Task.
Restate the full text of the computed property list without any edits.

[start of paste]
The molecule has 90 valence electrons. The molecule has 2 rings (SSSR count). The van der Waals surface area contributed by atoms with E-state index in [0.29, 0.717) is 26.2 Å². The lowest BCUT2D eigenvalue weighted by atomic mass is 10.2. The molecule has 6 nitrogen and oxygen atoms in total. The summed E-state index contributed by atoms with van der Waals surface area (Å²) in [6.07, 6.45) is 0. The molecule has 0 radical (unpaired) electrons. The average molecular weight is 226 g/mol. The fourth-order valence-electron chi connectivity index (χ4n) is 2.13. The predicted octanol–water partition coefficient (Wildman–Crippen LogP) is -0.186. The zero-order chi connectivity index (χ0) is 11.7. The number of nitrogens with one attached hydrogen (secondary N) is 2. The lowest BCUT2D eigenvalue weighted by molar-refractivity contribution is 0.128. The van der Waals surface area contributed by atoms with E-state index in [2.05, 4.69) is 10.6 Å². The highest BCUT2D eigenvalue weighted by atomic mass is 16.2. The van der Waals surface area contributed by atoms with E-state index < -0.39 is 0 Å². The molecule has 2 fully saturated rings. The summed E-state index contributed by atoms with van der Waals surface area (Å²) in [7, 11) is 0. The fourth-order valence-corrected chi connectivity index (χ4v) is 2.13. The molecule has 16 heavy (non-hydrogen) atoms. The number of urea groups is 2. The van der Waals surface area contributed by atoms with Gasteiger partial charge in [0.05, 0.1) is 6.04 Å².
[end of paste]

The molecule has 90 valence electrons. The molecule has 2 rings (SSSR count). The van der Waals surface area contributed by atoms with E-state index in [0.29, 0.717) is 26.2 Å². The lowest BCUT2D eigenvalue weighted by atomic mass is 10.2. The molecule has 6 nitrogen and oxygen atoms in total. The summed E-state index contributed by atoms with van der Waals surface area (Å²) in [6.07, 6.45) is 0. The molecule has 0 radical (unpaired) electrons. The average molecular weight is 226 g/mol. The fourth-order valence-electron chi connectivity index (χ4n) is 2.13. The predicted octanol–water partition coefficient (Wildman–Crippen LogP) is -0.186. The zero-order chi connectivity index (χ0) is 11.7. The number of nitrogens with one attached hydrogen (secondary N) is 2. The lowest BCUT2D eigenvalue weighted by molar-refractivity contribution is 0.128. The van der Waals surface area contributed by atoms with E-state index in [2.05, 4.69) is 10.6 Å². The highest BCUT2D eigenvalue weighted by atomic mass is 16.2. The van der Waals surface area contributed by atoms with E-state index < -0.39 is 0 Å². The molecule has 2 fully saturated rings. The summed E-state index contributed by atoms with van der Waals surface area (Å²) in [7, 11) is 0. The fourth-order valence-corrected chi connectivity index (χ4v) is 2.13. The molecule has 16 heavy (non-hydrogen) atoms. The number of urea groups is 2. The van der Waals surface area contributed by atoms with Gasteiger partial charge in [0.05, 0.1) is 6.04 Å².